Our client worked at a Secondary School that employs an inclusion policy for children with disabilities. One of those children, Jonathan, attended the school in a manual wheelchair (as opposed to his usual electric wheelchair). He had done so before. The claimant had to push Jonathan to the toilet.
To do so, she had to push the child plus wheelchair up a slope or gradient rising six inches over 82in. The claimant is 5ft 3in weighing 55 kilos. The combined weight of the pupil and chair was 84.2 kilograms. To move the wheelchair up the slope the claimant’s evidence was that she had to give him an “extra push” and in doing this her shoulder popped. The claim was brought under the Manual Handling Operations 1992 Regulations.
The defendant called four witnesses including the child’s mother, client’s manager, the assistant principal of the school and the person with responsibility for carrying out risk assessments. The defendant’s argument was that there was not a foreseeable risk, the slope was minimal, they did not believe pushing Jonathan up the slope presented a manual handling risk to be assessed. It was confirmed under cross-examination that they had not risk assessed the slope.
The court found for the claimant. Jonathan had attended the school in the manual wheelchair before this incident, the difficulties this presented had been noted previously and there had been letters to the mother from the school about this, although not in relation to the specific area of the incident.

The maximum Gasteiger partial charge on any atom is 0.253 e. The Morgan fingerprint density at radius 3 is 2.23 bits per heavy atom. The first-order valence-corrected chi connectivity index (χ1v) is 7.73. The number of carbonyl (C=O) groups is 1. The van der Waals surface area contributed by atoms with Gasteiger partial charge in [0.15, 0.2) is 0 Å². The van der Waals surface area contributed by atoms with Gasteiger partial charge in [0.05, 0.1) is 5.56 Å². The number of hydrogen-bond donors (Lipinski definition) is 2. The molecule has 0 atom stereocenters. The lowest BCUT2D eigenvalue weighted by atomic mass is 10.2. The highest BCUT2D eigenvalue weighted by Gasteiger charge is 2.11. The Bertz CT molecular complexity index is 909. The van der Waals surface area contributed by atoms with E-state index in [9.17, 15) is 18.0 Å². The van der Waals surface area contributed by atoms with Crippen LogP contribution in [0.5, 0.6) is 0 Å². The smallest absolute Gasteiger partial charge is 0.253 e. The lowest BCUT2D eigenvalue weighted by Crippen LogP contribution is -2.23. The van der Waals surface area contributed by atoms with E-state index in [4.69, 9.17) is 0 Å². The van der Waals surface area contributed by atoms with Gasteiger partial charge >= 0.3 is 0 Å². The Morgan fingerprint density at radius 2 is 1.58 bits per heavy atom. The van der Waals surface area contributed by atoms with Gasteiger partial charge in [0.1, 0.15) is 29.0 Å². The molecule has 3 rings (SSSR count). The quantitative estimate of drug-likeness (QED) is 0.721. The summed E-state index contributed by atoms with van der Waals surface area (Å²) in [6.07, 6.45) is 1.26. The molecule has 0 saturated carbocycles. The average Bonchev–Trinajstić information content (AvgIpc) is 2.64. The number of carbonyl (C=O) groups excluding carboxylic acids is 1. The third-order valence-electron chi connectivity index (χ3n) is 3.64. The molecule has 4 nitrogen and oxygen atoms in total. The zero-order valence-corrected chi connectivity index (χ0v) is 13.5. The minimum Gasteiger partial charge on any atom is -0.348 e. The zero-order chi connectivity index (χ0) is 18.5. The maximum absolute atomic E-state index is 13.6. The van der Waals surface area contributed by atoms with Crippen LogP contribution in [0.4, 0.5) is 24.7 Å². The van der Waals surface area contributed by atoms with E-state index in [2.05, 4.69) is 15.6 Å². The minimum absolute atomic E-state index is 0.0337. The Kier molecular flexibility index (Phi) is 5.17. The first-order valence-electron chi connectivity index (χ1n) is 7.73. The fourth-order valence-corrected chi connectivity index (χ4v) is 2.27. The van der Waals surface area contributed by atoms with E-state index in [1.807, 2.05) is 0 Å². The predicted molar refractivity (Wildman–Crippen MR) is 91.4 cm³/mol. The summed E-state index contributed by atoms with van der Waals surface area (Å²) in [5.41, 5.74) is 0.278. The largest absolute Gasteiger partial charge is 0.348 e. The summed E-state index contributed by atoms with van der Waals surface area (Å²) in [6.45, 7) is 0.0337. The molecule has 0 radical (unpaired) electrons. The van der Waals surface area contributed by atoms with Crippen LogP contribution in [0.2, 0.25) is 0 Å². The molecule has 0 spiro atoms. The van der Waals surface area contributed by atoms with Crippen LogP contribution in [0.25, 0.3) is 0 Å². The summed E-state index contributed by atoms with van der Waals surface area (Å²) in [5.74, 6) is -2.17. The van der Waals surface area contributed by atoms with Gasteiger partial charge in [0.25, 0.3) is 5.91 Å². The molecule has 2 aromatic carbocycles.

The defendant was therefore on notice of a risk and the court found it had not introduced effective measures or systems to protect its staff against a foreseeable danger.
While the court did not consider that they were required to have a spare electric wheelchair or battery chargers at the school, it did consider that the school could have issued specific instruction to staff to use internal corridors when pushing pupils. This would have been an option here although not considered by the claimant at the time.
The court said, if the employer had risk assessed this, then the claimant would not have sustained the injury she did. The court held there was an identifiable risk that was not properly assessed; the court relied on the fact that the client had suffered an injury. The defendant had failed to risk assess and failed to comply with Regulation 4 MHOR 1992 .
Judgment for the claimant